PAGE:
(This article is based on Rabbi Ramon’s recent publication, A New Life: Religion, Motherhood and Supreme Love in the Works of A.D. Gordon, (Carmel Publishing), which describes A.D. Gordon’s philosophical and religious attempt to examine modernity from a traditional viewpoint, and tradition as it faces the challenge of modernity. This article first appeared In the Faculty Forum distributed by the Schechter Institute of Jewish Studies and appears here with the author’s permission.)
One of the modern Jewish thinkers whose philosophy may shed light on the connection between People and Land in the wake of Zionism, for us who live in Israel, is Aharon David Gordon, a founder of the Labor Movement and a giant of the Second Aliya (1856-1922). Gordon, in his concise but rich writing, comes to grips with the spiritual implications of living in the Eretz Yisrael habitat in modern times.
Gordon did not perceive any hierarchy in nature; to him, the cyclical characteristics of nature exemplified the philosophic principle of lack of hierarchy. He maintained that this principle provided a replicable model. Against nature, he claimed, stands modern urban culture, which is mechanical, competitive and therefore also alienating.
Urban relationships are not broad – they are intricate, like the spider’s web, in which human beings are trapped. Attempting to broaden one’s space in the web causes a deeper enmeshment and strangulation of others. Only by trampling on other people, physically or spiritually, can one raise one’s position in the web. We should take a lesson from the sky, the sun, the wind, and mountains, who occupy no comparative size or importance. Man, worm, and the entire world are one.
Gordon’s environmental philosophy was born out of a respect for untamed nature, for the world of living plants and animals. These he perceived to be driven by an organic, not hierarchical, principle. He, first among the revolutionary Jewish philosophers, stood opposed, from a religious Jewish viewpoint, to the various expressions of humanity’s destruction of nature resulting from man’s arrogance and pretensions to unrestrained dominion over it. In the following section taken from the latter part of “Man and Nature,” apparently written during or after his journey to Vienna in the summer of 1914, Gordon articulates his critical and visionary environmental stance unequivocally:
How did the human being act vis-à-vis Nature from the moment that he began to treat Nature as his own? Is there, in reality, a spiritual relationship to the plant, to the field, to the garden, and to the forest as they are? Isn’t there a movement for deforestation of entire forests, even eternal forests that are not only the magnificence of Nature, but also sketches of nobility and Divine inspiration on Nature’s? These forests are also essential for the health of both humans and plants. Don’t we destroy them for the sake of money, as a result of our limited and narrow calculations? Even the most decent governments do not regulate such actions. This is all an outcome of short mindedness and not an account of Nature . . . Where is the Biblical forest of Lebanon? Or a waterfall that becomes a power engine, what does it say? And so on. (Do not respond to these questions by blaming it all on capitalism. This destruction of Nature has existed since the dawn of civilization. A social revolution adds nothing in this regard. In a different social order we may find a more just distribution of material and natural resources, yet the path to a different relationship with Nature is still very long.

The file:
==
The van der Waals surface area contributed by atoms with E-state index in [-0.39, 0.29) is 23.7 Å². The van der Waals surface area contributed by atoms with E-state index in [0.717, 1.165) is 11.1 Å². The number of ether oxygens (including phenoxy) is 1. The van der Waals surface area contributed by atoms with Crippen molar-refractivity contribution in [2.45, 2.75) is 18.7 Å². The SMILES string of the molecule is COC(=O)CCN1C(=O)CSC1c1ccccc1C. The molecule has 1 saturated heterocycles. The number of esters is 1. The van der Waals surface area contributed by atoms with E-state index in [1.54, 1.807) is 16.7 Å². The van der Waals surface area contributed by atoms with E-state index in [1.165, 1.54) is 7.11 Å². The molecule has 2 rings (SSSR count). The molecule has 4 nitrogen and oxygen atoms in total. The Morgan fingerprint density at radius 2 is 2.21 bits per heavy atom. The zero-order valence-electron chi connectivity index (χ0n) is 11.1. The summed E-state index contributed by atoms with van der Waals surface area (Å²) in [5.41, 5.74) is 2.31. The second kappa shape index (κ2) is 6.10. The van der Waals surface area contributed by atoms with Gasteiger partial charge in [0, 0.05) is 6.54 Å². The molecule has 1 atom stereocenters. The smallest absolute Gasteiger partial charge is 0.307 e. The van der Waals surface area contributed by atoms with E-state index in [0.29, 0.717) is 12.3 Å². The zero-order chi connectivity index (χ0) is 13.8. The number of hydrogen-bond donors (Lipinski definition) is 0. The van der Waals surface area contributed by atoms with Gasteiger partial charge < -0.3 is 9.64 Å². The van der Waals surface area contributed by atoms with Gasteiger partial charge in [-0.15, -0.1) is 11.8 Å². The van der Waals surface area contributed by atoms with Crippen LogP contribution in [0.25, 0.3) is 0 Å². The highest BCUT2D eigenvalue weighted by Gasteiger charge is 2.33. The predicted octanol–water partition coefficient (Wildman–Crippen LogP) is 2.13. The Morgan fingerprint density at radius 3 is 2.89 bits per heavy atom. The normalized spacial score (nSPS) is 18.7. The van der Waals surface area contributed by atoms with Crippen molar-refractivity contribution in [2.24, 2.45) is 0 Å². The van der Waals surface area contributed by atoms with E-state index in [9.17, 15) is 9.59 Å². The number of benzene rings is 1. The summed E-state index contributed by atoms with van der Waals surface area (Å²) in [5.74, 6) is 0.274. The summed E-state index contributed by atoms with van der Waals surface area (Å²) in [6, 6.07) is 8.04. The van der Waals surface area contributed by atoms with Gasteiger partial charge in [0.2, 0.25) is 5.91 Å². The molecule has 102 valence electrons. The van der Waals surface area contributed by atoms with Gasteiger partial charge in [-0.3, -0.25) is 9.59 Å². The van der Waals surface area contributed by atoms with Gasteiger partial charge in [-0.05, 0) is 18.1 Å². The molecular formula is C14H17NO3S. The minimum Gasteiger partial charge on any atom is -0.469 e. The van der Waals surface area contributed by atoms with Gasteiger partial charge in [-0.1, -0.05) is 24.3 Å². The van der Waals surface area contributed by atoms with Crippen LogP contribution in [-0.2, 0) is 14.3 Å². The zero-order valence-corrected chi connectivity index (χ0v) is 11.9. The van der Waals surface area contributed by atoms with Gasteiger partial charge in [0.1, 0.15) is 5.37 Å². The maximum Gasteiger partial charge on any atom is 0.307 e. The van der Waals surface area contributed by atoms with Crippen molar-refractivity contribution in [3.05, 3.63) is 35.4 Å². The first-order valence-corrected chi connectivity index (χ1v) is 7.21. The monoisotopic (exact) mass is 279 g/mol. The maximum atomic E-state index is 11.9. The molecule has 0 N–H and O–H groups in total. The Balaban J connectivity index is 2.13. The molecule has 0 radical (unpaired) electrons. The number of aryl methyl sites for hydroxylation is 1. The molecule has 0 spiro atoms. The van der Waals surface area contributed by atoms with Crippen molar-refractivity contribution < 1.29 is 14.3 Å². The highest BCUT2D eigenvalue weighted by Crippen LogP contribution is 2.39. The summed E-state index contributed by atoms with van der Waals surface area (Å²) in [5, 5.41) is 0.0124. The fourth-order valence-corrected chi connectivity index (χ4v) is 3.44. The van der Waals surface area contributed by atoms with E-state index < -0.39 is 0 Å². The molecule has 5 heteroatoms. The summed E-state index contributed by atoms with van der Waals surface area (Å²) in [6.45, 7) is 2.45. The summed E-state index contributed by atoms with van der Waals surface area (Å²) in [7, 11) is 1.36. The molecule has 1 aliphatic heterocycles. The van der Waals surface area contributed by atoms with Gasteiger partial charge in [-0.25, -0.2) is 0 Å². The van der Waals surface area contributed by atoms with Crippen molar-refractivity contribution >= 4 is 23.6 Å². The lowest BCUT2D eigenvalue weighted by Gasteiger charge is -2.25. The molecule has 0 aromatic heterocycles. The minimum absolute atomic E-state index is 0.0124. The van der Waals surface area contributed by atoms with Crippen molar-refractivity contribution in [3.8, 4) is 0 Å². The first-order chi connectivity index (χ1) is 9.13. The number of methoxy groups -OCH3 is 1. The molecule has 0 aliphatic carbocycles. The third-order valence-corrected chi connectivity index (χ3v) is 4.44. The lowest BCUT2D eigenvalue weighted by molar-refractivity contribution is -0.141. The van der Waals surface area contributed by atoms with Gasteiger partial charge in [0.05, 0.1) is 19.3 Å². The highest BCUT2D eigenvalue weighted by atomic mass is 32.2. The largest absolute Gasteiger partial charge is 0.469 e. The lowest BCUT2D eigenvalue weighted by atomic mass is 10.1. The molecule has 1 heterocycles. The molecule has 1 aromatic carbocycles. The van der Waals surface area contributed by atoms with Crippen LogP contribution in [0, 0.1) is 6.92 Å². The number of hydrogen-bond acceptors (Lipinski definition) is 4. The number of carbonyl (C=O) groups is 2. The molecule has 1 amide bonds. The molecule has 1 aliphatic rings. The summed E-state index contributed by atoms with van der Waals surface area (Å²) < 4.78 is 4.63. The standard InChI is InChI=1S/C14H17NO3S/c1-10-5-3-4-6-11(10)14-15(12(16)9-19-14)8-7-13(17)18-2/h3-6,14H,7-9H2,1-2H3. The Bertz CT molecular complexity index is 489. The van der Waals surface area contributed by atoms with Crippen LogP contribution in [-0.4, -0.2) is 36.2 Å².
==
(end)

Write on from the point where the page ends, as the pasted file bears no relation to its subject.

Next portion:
Gordon’s revulsion to the material, utilitarian and voracious approach to nature surfaces in his writings recorded on a train journey from Trieste to Vienna. He was mainly upset by the surfeit of advertisement “of all kinds of fabrications fabricated by fabricators and all kinds of merchants selling their wares in shops, and notices glued to trees or rocks, splicing the eye’s view – and, moreover, the soul’s view – of more beautiful and lofty sights.” 3 Thus when asked by a friend, “Would you like to see cities such as these in Eretz Yisrael?,” his answer was a strident “No! No!”
His respect for the ancient landscapes of Eretz Yisrael, which in those days had not reached the height of development that existed in European countries, and his awareness of the potential destruction that the Zionist development plans could wreak, are unique in Zionist discourse. Gordon did not elaborate on how one should lead one’s private and public life on a practical, day-to-day basis in accordance with the vision he formulated. He did not enter into the question of which contacts between man and nature are desirable and which are destructive. Although he warned against human oppressiveness and alienation that could potentially damage the environment, he did not attempt to set the ground rules for good ecological behavior that he endorsed so strongly.
Gordon’s approach to Eretz Yisrael as the ‘Mother of Nations,’ whose image is reflected in Jewish culture and the Hebrew language (and therefore also in each Jewish soul), contains a great spiritual potential for a profound understanding of the link between the Land and the People of Israel. His thinking allows us to ponder the concept of National Homeland in a non-fanatical way. Eretz Yisrael in Gordon’s view is an ecological realm to which the Jews are deeply connected and for which they feel a great responsibility. As a result, part of the moral test of Zionism is the ability to treat the ancient landscape that we have inherited from our forefathers and foremothers with love and great care, so that it can infuse our children and children’s children will both physical and spiritual life.
English Translation: Penina Goldschmidt